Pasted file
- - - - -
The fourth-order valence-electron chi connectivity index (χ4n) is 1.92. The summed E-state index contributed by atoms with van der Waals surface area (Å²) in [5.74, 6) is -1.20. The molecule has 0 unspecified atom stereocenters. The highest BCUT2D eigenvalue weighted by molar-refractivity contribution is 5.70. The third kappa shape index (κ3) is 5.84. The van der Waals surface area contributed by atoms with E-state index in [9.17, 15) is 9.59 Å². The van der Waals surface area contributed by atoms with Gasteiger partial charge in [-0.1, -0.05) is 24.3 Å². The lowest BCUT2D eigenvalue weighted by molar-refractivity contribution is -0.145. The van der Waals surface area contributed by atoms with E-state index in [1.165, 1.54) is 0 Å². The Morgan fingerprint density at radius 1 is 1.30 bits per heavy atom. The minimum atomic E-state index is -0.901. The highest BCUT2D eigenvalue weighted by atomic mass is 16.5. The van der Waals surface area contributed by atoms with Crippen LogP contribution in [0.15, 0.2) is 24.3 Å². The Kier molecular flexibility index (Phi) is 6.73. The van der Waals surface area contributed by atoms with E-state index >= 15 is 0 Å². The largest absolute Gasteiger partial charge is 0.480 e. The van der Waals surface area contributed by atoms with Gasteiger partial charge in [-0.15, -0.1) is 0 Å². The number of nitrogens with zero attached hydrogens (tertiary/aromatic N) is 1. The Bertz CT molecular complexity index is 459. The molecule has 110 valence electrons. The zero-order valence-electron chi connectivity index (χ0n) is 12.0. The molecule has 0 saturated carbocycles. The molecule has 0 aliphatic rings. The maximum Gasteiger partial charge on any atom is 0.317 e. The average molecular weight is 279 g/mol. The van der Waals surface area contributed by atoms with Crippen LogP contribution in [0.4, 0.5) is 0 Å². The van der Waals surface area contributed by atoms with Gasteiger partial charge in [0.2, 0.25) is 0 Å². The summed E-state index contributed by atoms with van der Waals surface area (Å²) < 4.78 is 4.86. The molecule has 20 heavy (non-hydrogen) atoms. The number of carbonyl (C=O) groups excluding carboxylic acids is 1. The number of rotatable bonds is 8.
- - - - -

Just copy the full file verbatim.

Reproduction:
The fourth-order valence-electron chi connectivity index (χ4n) is 1.92. The summed E-state index contributed by atoms with van der Waals surface area (Å²) in [5.74, 6) is -1.20. The molecule has 0 unspecified atom stereocenters. The highest BCUT2D eigenvalue weighted by molar-refractivity contribution is 5.70. The third kappa shape index (κ3) is 5.84. The van der Waals surface area contributed by atoms with E-state index in [9.17, 15) is 9.59 Å². The van der Waals surface area contributed by atoms with Gasteiger partial charge in [-0.1, -0.05) is 24.3 Å². The lowest BCUT2D eigenvalue weighted by molar-refractivity contribution is -0.145. The van der Waals surface area contributed by atoms with E-state index in [1.165, 1.54) is 0 Å². The Morgan fingerprint density at radius 1 is 1.30 bits per heavy atom. The minimum atomic E-state index is -0.901. The highest BCUT2D eigenvalue weighted by atomic mass is 16.5. The van der Waals surface area contributed by atoms with Crippen LogP contribution in [0.15, 0.2) is 24.3 Å². The Kier molecular flexibility index (Phi) is 6.73. The van der Waals surface area contributed by atoms with E-state index >= 15 is 0 Å². The largest absolute Gasteiger partial charge is 0.480 e. The van der Waals surface area contributed by atoms with Gasteiger partial charge in [-0.15, -0.1) is 0 Å². The number of nitrogens with zero attached hydrogens (tertiary/aromatic N) is 1. The Bertz CT molecular complexity index is 459. The molecule has 110 valence electrons. The zero-order valence-electron chi connectivity index (χ0n) is 12.0. The molecule has 0 saturated carbocycles. The molecule has 0 aliphatic rings. The maximum Gasteiger partial charge on any atom is 0.317 e. The average molecular weight is 279 g/mol. The van der Waals surface area contributed by atoms with Crippen LogP contribution in [0.4, 0.5) is 0 Å². The van der Waals surface area contributed by atoms with Gasteiger partial charge in [0.2, 0.25) is 0 Å². The summed E-state index contributed by atoms with van der Waals surface area (Å²) < 4.78 is 4.86. The molecule has 20 heavy (non-hydrogen) atoms. The number of carbonyl (C=O) groups excluding carboxylic acids is 1. The number of rotatable bonds is 8.